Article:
Describe the Dark Romanticism presented in “Annabel Lee”?
Dark Romanticism is akin to Gothic literature. One of the prominent themes in Gothic/Dark Romantic texts is death. Edgar Allan Poe's "Annabel Lee" is a Dark Romantic poem in which the speaker reflects on the loss of his beloved, as revealed in the third stanza and again in the final lines of the poem.
Most of the poem celebrates Annabel Lee herself and the speaker's love for her. The romantic setting of "this kingdom by the sea" (line 8) further enhances the mood of the poem. Romantic literature, both in the American and British traditions, often emphasizes personal emotions, and it is clear in "Annabel Lee" that the focus is on the speaker's deep and undying love for his beloved. The speaker imagines that the angels in heaven were envious and sent a rain cloud that would sicken Annabel Lee and lead to her death. This engagement with the supernatural is a feature in both Romantic and Dark Romantic/Gothic poems.
Finally, the Dark Romanticism of the poem is most obviously seen through the death of Annabel Lee, referred to a few times throughout the poem. The dramatic (and somewhat archaic) word "sepulchre" is repeated, while at the end of the poem, it is followed by the word "tomb." Annabel Lee's burial place is by the same sea where they enjoyed their love while she was alive. This sudden change in their relationship wrought by her tragic death makes this poem a classic of American Dark Romanticism.
Dark Romanticism is characterised by a focus on the psychological darkness within man's soul. Its essential ingredients are normally based around highlighting the evil that lies at the very core of all men and also the perversion that our emotions can drive us to. In "Annabel Lee," Dark Romanticism is reflected in the transformation of this poem, that appears to be a simple poem of lost love, into something much more sinister as the final stanza reaches its culmination:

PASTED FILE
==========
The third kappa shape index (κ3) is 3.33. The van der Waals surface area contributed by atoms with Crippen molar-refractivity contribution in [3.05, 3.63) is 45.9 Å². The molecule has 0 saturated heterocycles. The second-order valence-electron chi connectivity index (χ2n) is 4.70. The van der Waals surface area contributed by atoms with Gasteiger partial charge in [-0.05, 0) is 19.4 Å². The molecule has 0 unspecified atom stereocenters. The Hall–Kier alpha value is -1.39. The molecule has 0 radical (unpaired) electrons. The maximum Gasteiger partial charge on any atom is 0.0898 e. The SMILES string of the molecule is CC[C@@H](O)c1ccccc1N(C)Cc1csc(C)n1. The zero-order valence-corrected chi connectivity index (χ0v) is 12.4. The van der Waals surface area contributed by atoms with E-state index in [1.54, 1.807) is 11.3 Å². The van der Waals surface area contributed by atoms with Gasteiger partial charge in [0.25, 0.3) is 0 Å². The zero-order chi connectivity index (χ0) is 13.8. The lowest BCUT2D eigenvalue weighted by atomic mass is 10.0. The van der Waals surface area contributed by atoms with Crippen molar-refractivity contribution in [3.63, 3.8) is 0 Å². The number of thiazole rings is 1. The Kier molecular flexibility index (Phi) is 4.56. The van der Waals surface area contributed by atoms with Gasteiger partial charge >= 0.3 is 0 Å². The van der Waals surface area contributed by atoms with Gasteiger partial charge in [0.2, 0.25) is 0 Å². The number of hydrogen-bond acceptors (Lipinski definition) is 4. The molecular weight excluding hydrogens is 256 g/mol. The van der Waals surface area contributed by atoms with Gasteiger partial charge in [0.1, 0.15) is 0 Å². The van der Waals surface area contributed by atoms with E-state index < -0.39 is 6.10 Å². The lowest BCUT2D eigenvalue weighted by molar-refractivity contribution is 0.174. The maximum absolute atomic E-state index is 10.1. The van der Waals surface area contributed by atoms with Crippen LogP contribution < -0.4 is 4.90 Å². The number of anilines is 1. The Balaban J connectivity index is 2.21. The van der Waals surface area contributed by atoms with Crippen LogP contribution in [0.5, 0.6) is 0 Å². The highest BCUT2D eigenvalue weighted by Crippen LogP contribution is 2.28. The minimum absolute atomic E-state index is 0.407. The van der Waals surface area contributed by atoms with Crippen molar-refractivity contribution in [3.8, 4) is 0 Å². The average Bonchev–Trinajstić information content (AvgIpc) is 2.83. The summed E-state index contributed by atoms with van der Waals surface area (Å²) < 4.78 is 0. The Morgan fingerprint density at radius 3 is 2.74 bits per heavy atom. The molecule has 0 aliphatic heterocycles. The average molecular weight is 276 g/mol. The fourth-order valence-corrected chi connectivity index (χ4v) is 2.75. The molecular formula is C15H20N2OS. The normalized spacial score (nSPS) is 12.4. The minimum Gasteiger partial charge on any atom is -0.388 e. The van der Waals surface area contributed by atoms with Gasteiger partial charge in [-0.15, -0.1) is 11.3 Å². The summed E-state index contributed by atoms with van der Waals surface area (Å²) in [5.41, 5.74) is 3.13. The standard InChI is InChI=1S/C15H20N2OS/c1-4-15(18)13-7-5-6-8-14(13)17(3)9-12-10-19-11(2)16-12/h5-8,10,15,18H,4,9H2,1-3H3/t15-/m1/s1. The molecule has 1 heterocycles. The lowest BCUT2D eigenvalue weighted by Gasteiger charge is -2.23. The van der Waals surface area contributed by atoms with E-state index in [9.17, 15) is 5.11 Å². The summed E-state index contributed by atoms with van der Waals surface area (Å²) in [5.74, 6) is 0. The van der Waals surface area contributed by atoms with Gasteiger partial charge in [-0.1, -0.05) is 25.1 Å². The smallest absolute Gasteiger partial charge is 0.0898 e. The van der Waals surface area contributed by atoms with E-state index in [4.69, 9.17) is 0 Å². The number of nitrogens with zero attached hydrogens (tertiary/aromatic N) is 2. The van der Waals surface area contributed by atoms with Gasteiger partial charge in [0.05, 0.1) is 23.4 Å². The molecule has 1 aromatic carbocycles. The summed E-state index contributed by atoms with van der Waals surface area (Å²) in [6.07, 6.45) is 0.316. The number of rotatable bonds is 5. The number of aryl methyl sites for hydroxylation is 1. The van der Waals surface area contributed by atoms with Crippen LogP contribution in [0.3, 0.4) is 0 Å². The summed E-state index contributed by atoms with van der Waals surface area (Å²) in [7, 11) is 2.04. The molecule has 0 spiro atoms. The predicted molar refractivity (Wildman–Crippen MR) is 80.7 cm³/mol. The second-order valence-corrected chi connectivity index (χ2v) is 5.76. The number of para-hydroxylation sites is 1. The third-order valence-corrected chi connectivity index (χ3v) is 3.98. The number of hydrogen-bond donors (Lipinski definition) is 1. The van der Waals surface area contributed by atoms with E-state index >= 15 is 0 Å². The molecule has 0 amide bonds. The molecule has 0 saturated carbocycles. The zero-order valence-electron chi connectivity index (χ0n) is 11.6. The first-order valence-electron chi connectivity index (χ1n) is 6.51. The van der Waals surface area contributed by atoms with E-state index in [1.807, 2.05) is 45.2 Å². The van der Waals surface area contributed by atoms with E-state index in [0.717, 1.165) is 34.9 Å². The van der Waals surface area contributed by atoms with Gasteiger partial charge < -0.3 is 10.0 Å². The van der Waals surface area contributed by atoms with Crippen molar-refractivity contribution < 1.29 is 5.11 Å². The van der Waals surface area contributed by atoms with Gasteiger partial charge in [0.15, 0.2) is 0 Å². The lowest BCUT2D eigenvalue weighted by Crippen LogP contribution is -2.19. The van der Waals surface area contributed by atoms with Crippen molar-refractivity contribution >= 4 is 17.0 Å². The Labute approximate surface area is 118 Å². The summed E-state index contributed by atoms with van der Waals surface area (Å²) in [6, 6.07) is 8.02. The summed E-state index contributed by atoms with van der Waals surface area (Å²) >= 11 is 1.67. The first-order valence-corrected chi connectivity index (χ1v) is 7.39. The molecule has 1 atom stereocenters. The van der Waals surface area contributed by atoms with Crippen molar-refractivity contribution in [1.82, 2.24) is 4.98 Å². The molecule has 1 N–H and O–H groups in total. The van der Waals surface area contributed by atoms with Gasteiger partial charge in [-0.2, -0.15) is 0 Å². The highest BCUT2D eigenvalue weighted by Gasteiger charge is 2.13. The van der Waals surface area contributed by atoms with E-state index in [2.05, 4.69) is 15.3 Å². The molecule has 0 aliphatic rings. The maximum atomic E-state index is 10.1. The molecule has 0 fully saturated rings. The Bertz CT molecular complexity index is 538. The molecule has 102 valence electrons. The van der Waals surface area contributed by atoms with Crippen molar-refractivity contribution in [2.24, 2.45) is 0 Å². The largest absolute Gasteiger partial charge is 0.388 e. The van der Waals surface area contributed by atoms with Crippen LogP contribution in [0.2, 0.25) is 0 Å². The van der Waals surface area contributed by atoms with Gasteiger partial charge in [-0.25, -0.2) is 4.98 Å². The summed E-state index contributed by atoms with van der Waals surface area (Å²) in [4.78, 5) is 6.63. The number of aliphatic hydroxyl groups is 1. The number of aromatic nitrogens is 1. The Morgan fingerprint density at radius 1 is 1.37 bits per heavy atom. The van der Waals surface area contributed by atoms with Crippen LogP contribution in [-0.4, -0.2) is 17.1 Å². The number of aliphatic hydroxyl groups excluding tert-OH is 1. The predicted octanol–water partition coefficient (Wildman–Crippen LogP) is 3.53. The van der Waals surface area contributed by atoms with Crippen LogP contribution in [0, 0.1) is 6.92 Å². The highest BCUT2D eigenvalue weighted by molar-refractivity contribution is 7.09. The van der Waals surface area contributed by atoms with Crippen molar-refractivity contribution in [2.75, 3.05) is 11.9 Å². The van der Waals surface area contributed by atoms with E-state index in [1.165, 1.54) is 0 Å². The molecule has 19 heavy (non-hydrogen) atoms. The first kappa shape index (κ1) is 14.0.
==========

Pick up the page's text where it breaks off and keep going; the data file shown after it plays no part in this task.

And so, all the night-tide, I lie down by the side
Of my darling, my darling, my life and my bride,
In her sepulchre there by the sea—
In her tomb by the side of the sea.
What begins to be something that the reader thinks is touching, as the speaker describes his love of Annabel Lee as something that can never be "dissevered," is turned through repetition into something much more dark and disturbing. The final lines of this poem serve to cement this impression as the reference to necrophilia is made overt, and the speaker is so clearly disturbed by Annabel Lee's death that he seems to identify no difference in his relationship with her even though she has died, calling her "my life and my bride." In this poem, as in so many of Poe's other works, Dark Romanticism is therefore expressed through the disturbing psychological presentation of the central character.
What distinguishes the Dark Romantics such as Edgar Allan Poe from the mainstream Romantics is the vision of the more threatening aspect of the preternatural world that influences man's life. Because of this element, there is a suspicion and sometimes a feeling of paranoia that enters a person's mind and soul. Such distrust and paranoia characterize the speaker of "Annabel Lee." In the second through the fifth stanzas of this poem, the speaker fears that angels, demons, and her kinsmen all wish to prevent him from being with his beloved. With a haunting tone and a singleness of thought in these verses, there is an other worldliness to the tale of the speaker's lost love who rests eternally by the sea. The speaker reiterates his paranoiac thoughts as he says that he and Annabel loved with "a love that the winged seraphs of heaven / Coveted her and me." Further, he states his suspicions of Annabel's "highborn kinsmen" who come to entomb her body as desiring to take her "away from [him]." The speaker also becomes fixed upon the single idea ("no other thought") but to be with his Annabel Lee. He insists that no one, neither angels nor demons "can ever dissever my soul from the soul / of the beautiful Annabel Lee."